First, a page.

Suddenly pressed by political imperative and rapidly shifting post-election demographic winds, the U.S. Senate “Gang of Eight” huddled intensely over the most daring attempt at comprehensive immigration reform since 2010. It was an aggressive effort, the scope of which rattled many longtime Hill observers. By week’s end, the most ardent pessimists were forced to acknowledge that a potential breakthrough could be on the horizon.
As Democrats and Republicans wrangled over the details in closed-door sessions, one calculation was clear: it was all about who could win the hearts and minds of Latino voters first. Democrats need that vote to continue dominating the presidential election landscape while hoping to retake the House during Congressional midterms in 2014. Republicans, however, are in a more desperate war for the demographic, recognizing they will need Latino voters if they plan on surviving as a viable national political party.
But, conspicuously absent from the immigration reform debate are Black immigrants, who account for nearly 10 percent of foreign born individuals in the United States. It’s an omission that’s prompted many in the Black immigrant community to cry foul, with others — including African Americans — pointing to willful Washington ignorance of Black migrants as nothing more than run-of-the-mill institutional racism.
“They’re already dealing with enough Black people as it is,” joked a Black congressional aide speaking off record to give a candid assessment. “Do you think they want more coming in to the country?” gesturing towards a phalanx of approaching white congressmen walking down a Capitol Hill hallway.
There is a general feeling among many in the U.S. African Diaspora that Black immigrants are at the bottom of the immigration policy totem pole, due to nothing more than the darker shade of their skin. Latino immigrants, while many are illegal, get the better press coverage, say some. Others point to the disparity in treatment between politically-backed Cuban immigrants and powerless Haitian immigrants, each attempting dangerous trips to Florida shores.
Yet, Black immigrants are the most educated compared to their Latino, Asian and European counterparts. Nearly 50 percent of African immigrants from places such as Nigeria, Ghana and Sierra Leone have obtained a college degree. Only 43 percent of Asian immigrants have obtained a degree, and a smaller 30 percent of immigrants from Europe, Russia and Canada have done the same.
But, while Black immigrants maintain some of the highest higher education rates in the world, they remain invisible in the larger immigration reform debate. Lawmakers in Washington and state legislatures tend to focus on the vexing Latino problem – a natural reflex given the fact that Latinos, particularly from Mexico and Central America, make up the lion’s share of the immigrant population.
“Obviously the size of the African immigrant population is smaller, and they do not have the coordinated or aggregate political power compared to Latinos,” observes Minneapolis-based immigration lawyer and expert Paschal Nwokocha. Nwokocha, Nigerian-born but now a U.S. citizen, expresses deep concern that the Black perspective is left out. As the former chair of the American Immigration Lawyers Association Minnesota/Dakota Chapter, he’s worked closely with legislators such as Congressional Black Caucus progressive Rep. Keith Ellison (D-MN) on the issue.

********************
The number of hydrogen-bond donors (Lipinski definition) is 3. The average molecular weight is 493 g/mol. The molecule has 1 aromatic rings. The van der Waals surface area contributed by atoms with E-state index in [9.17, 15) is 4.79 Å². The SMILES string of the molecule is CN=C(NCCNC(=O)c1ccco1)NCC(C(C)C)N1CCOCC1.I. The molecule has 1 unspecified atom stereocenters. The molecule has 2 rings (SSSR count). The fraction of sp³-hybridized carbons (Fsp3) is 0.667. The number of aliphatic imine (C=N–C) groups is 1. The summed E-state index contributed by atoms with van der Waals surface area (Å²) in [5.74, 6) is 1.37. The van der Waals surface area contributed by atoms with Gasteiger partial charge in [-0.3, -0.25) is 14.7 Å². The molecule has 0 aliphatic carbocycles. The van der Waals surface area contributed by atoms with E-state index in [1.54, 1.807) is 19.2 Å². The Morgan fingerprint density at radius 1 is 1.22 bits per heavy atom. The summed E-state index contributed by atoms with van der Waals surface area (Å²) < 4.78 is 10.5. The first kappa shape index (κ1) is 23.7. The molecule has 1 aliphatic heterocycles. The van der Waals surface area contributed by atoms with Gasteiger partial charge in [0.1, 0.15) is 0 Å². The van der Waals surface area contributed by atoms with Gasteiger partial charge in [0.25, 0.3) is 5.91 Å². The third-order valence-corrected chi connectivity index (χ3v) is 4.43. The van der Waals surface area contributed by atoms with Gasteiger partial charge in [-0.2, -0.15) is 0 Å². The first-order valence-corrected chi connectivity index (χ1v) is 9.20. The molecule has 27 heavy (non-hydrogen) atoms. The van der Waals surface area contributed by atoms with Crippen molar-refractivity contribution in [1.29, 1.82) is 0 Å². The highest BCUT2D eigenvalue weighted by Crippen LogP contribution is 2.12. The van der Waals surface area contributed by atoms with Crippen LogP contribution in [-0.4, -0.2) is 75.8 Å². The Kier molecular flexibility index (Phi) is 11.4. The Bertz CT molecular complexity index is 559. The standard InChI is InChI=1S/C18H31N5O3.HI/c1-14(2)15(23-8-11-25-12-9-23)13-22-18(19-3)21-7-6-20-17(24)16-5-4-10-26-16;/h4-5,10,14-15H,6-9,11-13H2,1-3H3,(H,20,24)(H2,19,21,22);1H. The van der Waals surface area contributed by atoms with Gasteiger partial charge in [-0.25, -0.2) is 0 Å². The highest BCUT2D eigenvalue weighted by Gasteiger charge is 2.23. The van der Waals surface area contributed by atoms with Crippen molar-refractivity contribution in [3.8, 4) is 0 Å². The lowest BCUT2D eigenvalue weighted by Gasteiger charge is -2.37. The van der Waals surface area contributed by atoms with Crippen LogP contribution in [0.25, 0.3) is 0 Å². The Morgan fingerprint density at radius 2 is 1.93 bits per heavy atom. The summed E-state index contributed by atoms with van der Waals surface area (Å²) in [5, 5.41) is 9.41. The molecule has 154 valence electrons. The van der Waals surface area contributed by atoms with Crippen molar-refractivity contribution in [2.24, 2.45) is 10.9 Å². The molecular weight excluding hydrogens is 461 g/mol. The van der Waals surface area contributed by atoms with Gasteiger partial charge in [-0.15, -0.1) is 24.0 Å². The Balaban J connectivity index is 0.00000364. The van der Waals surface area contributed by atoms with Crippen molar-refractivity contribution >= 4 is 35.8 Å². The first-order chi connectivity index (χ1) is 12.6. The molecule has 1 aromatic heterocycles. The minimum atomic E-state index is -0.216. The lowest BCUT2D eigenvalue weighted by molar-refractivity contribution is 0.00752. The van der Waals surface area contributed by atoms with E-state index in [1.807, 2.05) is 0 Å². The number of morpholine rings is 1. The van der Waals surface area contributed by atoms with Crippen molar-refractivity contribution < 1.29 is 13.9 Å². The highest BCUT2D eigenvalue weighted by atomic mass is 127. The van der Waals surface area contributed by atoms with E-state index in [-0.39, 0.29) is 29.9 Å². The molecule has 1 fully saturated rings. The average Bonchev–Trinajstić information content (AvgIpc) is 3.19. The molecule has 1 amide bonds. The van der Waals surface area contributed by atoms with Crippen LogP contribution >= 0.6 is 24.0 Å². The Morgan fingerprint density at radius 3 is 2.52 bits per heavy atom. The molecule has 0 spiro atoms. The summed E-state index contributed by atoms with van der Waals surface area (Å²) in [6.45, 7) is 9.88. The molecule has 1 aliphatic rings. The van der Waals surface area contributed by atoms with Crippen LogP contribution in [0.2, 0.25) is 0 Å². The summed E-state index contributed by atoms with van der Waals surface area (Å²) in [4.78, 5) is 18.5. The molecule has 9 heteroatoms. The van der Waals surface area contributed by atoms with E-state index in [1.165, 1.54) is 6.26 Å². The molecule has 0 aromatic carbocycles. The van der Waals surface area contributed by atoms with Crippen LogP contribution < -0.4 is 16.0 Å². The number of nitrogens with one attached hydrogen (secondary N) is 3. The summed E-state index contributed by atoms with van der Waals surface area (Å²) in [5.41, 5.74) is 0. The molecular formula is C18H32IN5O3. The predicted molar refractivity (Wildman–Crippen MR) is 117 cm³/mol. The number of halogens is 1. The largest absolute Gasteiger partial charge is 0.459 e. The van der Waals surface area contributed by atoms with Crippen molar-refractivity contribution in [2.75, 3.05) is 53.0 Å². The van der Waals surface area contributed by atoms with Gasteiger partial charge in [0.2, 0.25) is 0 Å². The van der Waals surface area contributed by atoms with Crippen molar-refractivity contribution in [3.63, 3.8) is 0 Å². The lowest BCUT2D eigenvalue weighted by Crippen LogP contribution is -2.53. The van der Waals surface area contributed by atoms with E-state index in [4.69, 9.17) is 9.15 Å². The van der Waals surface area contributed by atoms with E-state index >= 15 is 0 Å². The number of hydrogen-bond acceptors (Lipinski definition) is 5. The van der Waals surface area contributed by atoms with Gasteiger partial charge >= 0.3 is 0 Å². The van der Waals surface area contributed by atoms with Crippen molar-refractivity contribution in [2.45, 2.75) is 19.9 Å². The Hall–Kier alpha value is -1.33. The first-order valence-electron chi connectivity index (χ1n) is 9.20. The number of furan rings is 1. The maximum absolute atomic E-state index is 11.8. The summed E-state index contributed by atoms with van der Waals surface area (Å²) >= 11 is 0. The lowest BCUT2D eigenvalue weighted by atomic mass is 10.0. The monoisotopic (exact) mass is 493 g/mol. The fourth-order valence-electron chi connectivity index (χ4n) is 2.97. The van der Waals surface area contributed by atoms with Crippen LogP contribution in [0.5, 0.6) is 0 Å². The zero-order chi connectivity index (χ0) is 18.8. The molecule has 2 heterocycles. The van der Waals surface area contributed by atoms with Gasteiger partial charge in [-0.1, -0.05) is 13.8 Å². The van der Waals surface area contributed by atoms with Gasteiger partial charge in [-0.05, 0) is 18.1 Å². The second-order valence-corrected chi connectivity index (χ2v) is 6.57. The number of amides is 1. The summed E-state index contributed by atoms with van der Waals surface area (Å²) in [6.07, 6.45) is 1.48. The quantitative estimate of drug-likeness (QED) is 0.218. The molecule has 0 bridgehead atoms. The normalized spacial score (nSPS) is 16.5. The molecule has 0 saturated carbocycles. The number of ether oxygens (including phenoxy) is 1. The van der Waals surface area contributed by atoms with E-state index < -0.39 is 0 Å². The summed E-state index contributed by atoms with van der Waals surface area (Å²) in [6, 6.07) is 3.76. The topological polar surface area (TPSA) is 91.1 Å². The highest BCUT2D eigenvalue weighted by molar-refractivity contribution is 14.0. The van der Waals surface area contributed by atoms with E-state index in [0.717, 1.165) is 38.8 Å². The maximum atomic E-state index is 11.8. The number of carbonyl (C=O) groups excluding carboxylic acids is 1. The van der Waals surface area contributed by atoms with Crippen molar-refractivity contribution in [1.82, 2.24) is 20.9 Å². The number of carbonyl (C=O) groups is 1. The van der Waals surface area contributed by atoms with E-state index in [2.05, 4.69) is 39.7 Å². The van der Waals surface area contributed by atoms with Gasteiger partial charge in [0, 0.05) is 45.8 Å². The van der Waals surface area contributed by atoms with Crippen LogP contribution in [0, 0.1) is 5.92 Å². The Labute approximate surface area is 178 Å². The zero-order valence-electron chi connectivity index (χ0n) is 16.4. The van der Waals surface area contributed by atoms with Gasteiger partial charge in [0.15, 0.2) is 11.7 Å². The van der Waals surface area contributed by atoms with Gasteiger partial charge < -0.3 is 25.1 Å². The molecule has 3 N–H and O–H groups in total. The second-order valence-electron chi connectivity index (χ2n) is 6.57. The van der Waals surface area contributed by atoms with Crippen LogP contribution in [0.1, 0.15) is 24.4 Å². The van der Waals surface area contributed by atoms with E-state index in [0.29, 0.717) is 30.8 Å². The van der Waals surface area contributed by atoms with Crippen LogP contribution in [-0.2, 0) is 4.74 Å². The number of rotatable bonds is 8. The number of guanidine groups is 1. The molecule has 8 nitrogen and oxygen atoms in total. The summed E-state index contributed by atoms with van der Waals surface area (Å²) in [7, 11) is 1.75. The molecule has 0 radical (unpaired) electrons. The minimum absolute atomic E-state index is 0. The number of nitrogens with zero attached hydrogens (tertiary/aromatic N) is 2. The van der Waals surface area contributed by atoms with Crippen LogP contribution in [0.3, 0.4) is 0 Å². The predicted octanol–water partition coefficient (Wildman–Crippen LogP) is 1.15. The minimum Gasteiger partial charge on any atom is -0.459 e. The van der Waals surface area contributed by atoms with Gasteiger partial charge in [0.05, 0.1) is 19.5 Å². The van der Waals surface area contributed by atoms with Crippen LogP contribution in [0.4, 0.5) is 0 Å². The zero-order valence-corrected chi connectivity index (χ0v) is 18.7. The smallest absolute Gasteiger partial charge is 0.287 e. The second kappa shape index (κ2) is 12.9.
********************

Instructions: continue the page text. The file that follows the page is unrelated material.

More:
“This is a frustrating issue,” argues Nwokocha. “I think a lot of us are left out. And then you have others who don’t want to be identified with the immigration struggle but want to reap its benefits.”
Jeneba Ghatt, a Washington Times commentator and herself an immigrant from Sierra Leone, agrees. “You best believe there are millions of Africans and Caribbeans waiting in the wings, watching and anxious to see comprehensive immigration reform moved because more likely they will benefit.”
“The last time we heard Congress talking about Africans was when the House tried to nix the diversity lottery visa program.”
As the debate rages on, African immigrants seem much more open to an exchange on the mechanics of the reform debate while Caribbean immigrants seem noticeably tight-lipped. When attempts were made to discuss the issue with Rep. Donna Christensen of the U.S. Virgin Islands — a major entry point for many West Indians — the office seemed reticent, with one staffer only commenting that the Congresswoman “was currently working on a legislative proposal.”
Sources on and off Capitol Hill also note that Black members of Congress are simply not focused on immigration as a priority, despite the fact many of them represent large pockets of Black immigrants.
While African immigrants seemed eager to discuss the issue, calls to other major Caribbean community leaders and organizations went unanswered. An active member of the West Indian community in Washington, D.C. anonymously attributed the silence to “pride.”
“Caribbean people are very proud,” explained the source, clearly perturbed by the question. “They feel that talking publicly about the issue is somewhat insulting or that it lumps them into the same category as illegal immigrants when they all worked very hard and sacrificed so much to become legal citizens.”
Garry Pierre-Pierre, Senior Editor for the Haitian Times and an active advocate within the U.S. Haitian Diaspora, observes that the Caribbean community is simply satisfied with letting the Latino community handle it. “Other immigrant advocacy groups have been working in the background with the Latino organizations,” said Pierre-Pierre. “The other groups don’t really care about being mentioned, they care about the results that are good for all immigrants seeking a path to citizenship and better working conditions.”